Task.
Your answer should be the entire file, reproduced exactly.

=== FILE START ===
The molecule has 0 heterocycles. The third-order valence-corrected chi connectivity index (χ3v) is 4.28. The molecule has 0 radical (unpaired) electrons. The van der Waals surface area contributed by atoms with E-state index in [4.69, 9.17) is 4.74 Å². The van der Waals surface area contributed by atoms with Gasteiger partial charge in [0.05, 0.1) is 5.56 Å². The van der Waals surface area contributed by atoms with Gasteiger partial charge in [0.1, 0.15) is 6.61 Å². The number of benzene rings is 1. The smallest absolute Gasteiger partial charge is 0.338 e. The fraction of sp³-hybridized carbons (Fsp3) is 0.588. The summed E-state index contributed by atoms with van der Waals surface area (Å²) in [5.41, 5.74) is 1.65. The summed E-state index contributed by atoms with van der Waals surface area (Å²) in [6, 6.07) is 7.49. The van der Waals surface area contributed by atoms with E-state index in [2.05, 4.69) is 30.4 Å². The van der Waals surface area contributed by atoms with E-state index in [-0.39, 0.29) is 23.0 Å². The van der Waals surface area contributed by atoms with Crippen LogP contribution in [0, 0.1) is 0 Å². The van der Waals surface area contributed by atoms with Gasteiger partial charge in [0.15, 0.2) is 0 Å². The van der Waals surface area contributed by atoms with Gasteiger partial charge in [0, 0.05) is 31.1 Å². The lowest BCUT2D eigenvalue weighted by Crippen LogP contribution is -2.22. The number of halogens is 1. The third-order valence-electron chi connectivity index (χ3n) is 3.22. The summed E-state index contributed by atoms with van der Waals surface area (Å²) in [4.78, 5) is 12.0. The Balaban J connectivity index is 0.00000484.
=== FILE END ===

The molecule has 0 heterocycles. The third-order valence-corrected chi connectivity index (χ3v) is 4.28. The molecule has 0 radical (unpaired) electrons. The van der Waals surface area contributed by atoms with E-state index in [4.69, 9.17) is 4.74 Å². The van der Waals surface area contributed by atoms with Gasteiger partial charge in [0.05, 0.1) is 5.56 Å². The van der Waals surface area contributed by atoms with Gasteiger partial charge in [0.1, 0.15) is 6.61 Å². The number of benzene rings is 1. The smallest absolute Gasteiger partial charge is 0.338 e. The fraction of sp³-hybridized carbons (Fsp3) is 0.588. The summed E-state index contributed by atoms with van der Waals surface area (Å²) in [5.41, 5.74) is 1.65. The summed E-state index contributed by atoms with van der Waals surface area (Å²) in [6, 6.07) is 7.49. The van der Waals surface area contributed by atoms with E-state index in [2.05, 4.69) is 30.4 Å². The van der Waals surface area contributed by atoms with E-state index in [-0.39, 0.29) is 23.0 Å². The van der Waals surface area contributed by atoms with Crippen LogP contribution in [0, 0.1) is 0 Å². The van der Waals surface area contributed by atoms with Gasteiger partial charge in [0.15, 0.2) is 0 Å². The van der Waals surface area contributed by atoms with Gasteiger partial charge in [0, 0.05) is 31.1 Å². The lowest BCUT2D eigenvalue weighted by Crippen LogP contribution is -2.22. The number of halogens is 1. The third-order valence-electron chi connectivity index (χ3n) is 3.22. The summed E-state index contributed by atoms with van der Waals surface area (Å²) in [4.78, 5) is 12.0. The Balaban J connectivity index is 0.00000484.